The article discusses how ectotherms adjust their body temperatures to suite different climatic conditions. The body temperature of ectotherms depends on their interactions with biotic conditions, morphology, and behavior (Pincebourde et al., 2009). According to Pincebourde et al., only a few animals adjust their thermal properties due to short-term climatic changes in their local environments (2009). However, studies indicate that different animals living in different thermal surroundings show morphological flexibility or move to unfavorable locations, as a method of coping with short-term changes in temperature. In order to gain more insight about this phenomenon, Pincebourde and colleagues undertake a study on the intertidal sea star known as Pisaster ochraceus.
The objectives of this study include; to find out the relationship between body temperature, body weight, and wet body mass, and to find out the effects of aerial exposure on wet body mass in Pisaster ochraceus. The researchers study how Pisaster ochraceus adjusts its thermal inertia when reacting to previous exposures to high body temperatures in low tides, and low body temperatures in high tides: in order to achieve these objectives.
The method used by the researchers in their study is an experimental method. This involved collection of raw data concerning the physical location and the temperature patterns of the specific location of the study: Bodega Marine Reserve, California. Afterwards, the researchers placed the sea stars in a control environment, where they regulated their body weight, and the tidal temperatures. The controlled environment enabled the researchers to conduct experiments on the effects of aerial exposure on wet body mass, and the relationship between body temperature, body weight, and wet body mass in Pisaster ochraceus (Pincebourde et al., 2009).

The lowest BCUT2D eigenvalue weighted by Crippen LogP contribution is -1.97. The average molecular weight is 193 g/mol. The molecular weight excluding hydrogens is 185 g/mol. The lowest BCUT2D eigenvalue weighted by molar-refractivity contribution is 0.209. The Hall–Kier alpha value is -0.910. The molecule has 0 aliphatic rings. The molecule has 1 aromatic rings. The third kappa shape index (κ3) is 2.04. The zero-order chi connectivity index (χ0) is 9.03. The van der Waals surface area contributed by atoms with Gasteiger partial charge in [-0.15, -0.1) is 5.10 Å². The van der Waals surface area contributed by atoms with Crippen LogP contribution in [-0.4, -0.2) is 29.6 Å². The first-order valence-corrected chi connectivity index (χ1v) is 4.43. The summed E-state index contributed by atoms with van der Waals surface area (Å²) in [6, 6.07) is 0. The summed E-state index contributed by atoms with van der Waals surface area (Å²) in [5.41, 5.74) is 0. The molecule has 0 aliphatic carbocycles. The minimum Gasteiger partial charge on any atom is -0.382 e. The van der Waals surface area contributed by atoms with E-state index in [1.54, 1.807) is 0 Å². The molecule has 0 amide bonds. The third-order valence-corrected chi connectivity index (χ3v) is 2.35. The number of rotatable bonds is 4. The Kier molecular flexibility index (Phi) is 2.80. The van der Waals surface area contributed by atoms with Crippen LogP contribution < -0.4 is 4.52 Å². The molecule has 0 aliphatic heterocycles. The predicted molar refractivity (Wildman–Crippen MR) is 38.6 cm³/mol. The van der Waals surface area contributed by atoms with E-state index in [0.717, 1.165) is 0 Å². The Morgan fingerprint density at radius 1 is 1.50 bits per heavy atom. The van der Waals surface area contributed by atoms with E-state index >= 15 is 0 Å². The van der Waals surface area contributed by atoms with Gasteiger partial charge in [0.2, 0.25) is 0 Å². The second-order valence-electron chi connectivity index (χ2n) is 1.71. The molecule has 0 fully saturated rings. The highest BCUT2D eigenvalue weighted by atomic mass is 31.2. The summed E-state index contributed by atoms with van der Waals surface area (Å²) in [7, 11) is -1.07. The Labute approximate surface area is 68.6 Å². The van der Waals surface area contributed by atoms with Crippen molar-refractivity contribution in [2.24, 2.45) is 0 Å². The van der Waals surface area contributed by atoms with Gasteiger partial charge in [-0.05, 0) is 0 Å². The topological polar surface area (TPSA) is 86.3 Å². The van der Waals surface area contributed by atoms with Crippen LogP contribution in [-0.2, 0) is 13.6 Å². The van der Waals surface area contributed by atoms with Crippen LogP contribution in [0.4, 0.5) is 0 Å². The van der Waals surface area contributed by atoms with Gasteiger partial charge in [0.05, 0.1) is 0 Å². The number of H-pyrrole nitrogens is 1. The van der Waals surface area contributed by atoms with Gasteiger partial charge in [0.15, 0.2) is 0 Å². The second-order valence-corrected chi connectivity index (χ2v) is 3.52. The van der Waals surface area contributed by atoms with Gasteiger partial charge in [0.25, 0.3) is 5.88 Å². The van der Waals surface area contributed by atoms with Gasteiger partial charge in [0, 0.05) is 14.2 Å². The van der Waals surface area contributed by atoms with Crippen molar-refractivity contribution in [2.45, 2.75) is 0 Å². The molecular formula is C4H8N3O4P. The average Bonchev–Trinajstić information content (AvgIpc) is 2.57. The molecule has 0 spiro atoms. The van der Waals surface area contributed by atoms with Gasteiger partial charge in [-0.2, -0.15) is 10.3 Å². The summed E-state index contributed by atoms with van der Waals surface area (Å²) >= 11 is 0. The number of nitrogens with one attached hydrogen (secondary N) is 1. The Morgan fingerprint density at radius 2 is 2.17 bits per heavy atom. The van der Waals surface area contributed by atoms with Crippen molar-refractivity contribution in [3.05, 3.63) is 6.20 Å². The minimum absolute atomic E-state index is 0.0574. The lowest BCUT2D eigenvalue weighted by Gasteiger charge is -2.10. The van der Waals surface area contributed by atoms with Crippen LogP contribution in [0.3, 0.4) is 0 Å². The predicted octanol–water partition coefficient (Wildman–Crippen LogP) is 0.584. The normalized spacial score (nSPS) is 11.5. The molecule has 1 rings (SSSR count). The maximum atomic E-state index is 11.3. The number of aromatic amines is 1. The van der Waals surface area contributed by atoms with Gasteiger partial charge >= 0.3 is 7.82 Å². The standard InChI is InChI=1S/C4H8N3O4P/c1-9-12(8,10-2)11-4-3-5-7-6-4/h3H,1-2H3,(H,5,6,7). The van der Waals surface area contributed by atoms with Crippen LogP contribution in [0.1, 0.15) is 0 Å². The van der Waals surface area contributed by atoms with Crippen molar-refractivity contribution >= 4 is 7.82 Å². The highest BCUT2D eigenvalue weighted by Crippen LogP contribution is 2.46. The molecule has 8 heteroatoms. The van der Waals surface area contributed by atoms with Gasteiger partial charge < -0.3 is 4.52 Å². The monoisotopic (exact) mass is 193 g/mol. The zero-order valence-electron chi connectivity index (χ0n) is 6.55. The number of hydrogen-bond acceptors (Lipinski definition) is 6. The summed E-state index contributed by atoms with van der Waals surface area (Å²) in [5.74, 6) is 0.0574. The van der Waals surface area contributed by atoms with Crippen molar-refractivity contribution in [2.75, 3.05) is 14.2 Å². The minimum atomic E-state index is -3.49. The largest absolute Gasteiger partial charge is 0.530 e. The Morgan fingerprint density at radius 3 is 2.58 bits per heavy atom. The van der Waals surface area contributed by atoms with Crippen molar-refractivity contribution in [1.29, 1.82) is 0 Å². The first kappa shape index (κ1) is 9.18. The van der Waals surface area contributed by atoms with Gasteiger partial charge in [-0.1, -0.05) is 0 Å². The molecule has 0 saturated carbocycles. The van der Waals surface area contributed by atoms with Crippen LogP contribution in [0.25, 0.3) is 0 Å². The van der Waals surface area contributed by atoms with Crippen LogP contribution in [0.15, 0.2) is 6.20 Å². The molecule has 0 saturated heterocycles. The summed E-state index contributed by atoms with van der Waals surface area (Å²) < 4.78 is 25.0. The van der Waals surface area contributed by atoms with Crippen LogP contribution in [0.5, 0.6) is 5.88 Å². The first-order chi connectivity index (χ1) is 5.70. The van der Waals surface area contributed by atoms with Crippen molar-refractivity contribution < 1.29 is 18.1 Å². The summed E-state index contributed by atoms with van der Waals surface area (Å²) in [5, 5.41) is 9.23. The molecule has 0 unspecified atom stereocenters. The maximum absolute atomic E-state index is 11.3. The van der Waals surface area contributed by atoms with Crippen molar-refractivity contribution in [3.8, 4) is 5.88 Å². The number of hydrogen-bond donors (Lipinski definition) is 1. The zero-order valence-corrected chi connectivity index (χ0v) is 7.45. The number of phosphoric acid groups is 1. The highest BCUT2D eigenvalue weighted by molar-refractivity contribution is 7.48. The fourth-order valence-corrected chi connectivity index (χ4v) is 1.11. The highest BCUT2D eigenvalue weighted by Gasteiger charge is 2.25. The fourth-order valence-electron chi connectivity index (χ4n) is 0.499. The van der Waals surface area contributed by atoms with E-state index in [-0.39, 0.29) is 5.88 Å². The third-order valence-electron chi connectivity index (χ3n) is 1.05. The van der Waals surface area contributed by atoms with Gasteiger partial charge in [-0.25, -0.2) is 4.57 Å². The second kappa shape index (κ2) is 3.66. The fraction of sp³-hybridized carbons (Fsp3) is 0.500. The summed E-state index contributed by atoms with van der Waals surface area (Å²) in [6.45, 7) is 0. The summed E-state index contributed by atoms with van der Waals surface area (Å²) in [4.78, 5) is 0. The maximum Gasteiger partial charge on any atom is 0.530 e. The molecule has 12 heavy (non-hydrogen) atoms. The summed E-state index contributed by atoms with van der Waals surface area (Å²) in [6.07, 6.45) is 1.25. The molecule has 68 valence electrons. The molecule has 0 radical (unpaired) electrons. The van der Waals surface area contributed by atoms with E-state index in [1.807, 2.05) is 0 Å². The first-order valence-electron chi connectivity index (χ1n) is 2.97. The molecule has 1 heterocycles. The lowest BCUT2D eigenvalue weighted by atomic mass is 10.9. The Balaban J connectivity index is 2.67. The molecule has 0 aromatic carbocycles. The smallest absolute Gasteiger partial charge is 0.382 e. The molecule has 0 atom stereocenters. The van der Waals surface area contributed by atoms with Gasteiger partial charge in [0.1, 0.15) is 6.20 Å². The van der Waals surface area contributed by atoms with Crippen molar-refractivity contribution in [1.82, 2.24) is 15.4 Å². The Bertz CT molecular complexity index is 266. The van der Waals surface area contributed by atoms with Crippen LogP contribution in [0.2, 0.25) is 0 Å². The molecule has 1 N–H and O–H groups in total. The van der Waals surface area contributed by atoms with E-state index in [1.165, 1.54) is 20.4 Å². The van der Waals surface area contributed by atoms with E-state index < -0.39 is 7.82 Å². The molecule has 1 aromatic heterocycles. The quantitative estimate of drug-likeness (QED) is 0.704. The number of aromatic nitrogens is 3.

The results of the experiment were statistically analyzed using univariate approach: RM-ANOVA. The results of the first experiment indicated that Pisaster ochraceus were able to adjust their body temperatures in low tides after prior exposure to high tides. This was consistent to the researchers’ hypothesis, which stated that, ‘exposure to cooler water temperature during high tide led to lower body temperature during the subsequent low tide’ (Pincebourde et al., 2009). In the second experiment, the results of the experiment were also consistent with the researchers’ second hypothesis, which stated that, exposure to warmer body temperatures resulted into increased wet body mass in Pisaster ochraceus (Pincebourde et al., 2009).
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As a conclusion, the researchers state that, intertidal organisms experience different levels of physiological stress as they interact with varying water and aerial temperatures. They observe that, due to the current global changes in climatic conditions, increased ocean temperatures may interfere with the ability of Pisaster ochraceus to evade thermal pressure during aerial exposure at low tide (Pincebourde et al., 2009, p.896).
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